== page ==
By Helen Spencer Schlie

God Made All This

I walked the sands that hold the ocean
and saw the sea in ceaseless motion.
I climbed the driftwood, bleached and grey,
piled high by tides along the way.
I glimpsed the shape of distant ships
and tasted salt upon my lips.
I watched the gulls all flying high
and saw the clouds go drifting by.
I searched for pebbles shining bright,
and found rare shells, all pearl white.
I held a chambered nautilus,
and felt the fog’s soft, mist-thrown kiss.
I heard the winds,
low muted, blowing,
And felt a peace that comes with knowing—
a quiet bliss:
God made all this.


The sheer organza rays of light
Lace round the earth before the sun
To layer ebony of night.
The finger forms of willows shade
The phantoms near the windowsills,
Dim-fading into shapes the day
Will craft to amber daffodils.
Caressed by pink-down comforter,
I drift awake to shadow line
Of spirit mirrored back to me,
A subtle haze of the divine.
The Lord divided light from dark,
But left this moment for his man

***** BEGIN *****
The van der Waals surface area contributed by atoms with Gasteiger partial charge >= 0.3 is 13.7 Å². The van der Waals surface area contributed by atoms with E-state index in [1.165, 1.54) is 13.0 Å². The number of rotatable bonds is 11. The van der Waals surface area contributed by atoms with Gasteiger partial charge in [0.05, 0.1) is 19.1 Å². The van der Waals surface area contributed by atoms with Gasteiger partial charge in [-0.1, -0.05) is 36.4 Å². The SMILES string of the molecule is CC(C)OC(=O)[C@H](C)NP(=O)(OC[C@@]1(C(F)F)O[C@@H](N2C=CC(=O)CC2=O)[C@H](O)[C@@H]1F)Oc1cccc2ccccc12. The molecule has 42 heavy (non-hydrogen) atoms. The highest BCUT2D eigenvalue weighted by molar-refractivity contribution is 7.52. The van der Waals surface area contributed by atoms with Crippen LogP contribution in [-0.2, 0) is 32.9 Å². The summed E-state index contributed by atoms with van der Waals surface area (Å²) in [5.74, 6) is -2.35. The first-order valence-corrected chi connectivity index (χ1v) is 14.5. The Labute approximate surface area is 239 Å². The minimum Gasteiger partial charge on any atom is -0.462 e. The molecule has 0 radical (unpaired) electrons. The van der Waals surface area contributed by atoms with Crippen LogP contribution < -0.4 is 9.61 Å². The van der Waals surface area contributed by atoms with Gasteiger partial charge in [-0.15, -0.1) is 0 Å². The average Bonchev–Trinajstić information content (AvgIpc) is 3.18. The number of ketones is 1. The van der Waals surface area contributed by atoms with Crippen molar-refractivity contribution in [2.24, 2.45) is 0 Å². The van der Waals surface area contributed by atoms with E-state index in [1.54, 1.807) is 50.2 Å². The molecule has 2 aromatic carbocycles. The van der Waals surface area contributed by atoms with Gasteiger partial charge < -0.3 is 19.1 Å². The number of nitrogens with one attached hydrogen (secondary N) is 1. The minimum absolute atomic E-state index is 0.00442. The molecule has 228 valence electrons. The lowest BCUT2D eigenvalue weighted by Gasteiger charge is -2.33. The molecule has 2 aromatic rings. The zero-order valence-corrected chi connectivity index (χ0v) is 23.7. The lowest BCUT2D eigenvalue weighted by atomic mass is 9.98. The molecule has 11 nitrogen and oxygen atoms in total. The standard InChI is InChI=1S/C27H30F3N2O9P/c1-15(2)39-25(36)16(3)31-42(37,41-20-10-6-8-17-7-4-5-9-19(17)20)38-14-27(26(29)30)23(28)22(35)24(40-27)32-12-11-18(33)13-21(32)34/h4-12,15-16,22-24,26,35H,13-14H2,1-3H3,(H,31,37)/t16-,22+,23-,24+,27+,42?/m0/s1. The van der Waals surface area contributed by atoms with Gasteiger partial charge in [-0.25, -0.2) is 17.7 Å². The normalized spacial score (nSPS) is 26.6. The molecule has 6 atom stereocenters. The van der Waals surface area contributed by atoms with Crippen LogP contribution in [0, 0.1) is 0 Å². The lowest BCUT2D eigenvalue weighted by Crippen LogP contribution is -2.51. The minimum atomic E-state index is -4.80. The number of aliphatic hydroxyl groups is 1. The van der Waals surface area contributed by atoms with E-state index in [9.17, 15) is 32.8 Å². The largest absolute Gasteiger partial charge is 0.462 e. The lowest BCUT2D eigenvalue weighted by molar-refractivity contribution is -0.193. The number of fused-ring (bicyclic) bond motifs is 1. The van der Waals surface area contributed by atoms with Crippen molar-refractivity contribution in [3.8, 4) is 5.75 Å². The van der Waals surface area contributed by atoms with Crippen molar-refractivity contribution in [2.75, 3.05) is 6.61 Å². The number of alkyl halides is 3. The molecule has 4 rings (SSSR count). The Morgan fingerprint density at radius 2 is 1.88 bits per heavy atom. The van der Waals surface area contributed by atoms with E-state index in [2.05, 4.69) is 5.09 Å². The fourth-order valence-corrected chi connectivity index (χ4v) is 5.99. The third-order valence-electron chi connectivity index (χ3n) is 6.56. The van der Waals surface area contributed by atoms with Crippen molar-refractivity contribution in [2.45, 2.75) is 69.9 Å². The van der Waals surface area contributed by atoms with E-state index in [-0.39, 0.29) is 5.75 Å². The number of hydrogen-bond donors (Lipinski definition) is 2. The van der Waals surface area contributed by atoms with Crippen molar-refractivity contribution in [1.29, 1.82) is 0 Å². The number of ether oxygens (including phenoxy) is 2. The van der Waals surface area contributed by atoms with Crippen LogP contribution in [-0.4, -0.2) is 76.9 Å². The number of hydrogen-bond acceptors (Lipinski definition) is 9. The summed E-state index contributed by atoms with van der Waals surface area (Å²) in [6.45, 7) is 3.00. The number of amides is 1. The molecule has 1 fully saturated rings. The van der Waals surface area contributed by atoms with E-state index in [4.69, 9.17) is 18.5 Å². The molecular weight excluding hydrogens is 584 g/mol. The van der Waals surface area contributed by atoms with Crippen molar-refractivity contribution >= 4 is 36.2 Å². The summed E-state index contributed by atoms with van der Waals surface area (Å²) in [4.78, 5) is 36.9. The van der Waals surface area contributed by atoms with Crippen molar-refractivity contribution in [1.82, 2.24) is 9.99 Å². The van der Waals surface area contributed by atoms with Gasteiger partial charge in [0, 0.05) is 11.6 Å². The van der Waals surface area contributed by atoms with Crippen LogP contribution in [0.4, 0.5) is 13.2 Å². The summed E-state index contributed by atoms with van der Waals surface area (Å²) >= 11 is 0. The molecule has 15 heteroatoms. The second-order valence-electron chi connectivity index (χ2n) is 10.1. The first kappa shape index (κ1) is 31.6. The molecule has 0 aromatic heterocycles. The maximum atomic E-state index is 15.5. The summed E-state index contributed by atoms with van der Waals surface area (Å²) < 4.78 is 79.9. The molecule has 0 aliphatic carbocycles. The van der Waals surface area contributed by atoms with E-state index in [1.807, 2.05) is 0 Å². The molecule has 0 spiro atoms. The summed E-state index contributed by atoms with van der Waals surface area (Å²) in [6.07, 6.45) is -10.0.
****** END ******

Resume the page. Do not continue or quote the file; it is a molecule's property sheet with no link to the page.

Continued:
To join in uncreated mists
And mold his hopes, awaiting dawn.


Let me not
Through human
Forfeit my right
To heavenly


Trying times
can lead
to probing prayers
that question
And we cry
to comprehend
the reason.
Oh, to learn
that sore seasons
are sent to teach
and that the best obedience
stems not from
“I must!”
but from
“I believe—
I trust.”

Teach Me to Love Botany

Teach me that in mitosis there are two
replications of chromosomes and in
meiosis only one.
Teach me that there is secondary growth
in dicotyledons but not in monocotyledons
because monocotyledons do
not have cambia.
Teach me that I can get a grade symbolizing
a knowledge of botany if I study two
hours out of class for every hour in.
Teach me that if I endure the semester,
I can graduate and never have to know
about botany.
Teach me to marvel at the intricate
difference between meiosis and mitosis.
Teach me to wonder in awe how a majestic
tree developed from a tiny seed
containing two cotyledons.
Teach me to know in humility that all of
the textbooks of men cannot reveal
the secrets contained in a tiny
blade of grass.
Teach me to love botany, and a lifetime’s
search for knowledge will not be able
to quench the thirst you created.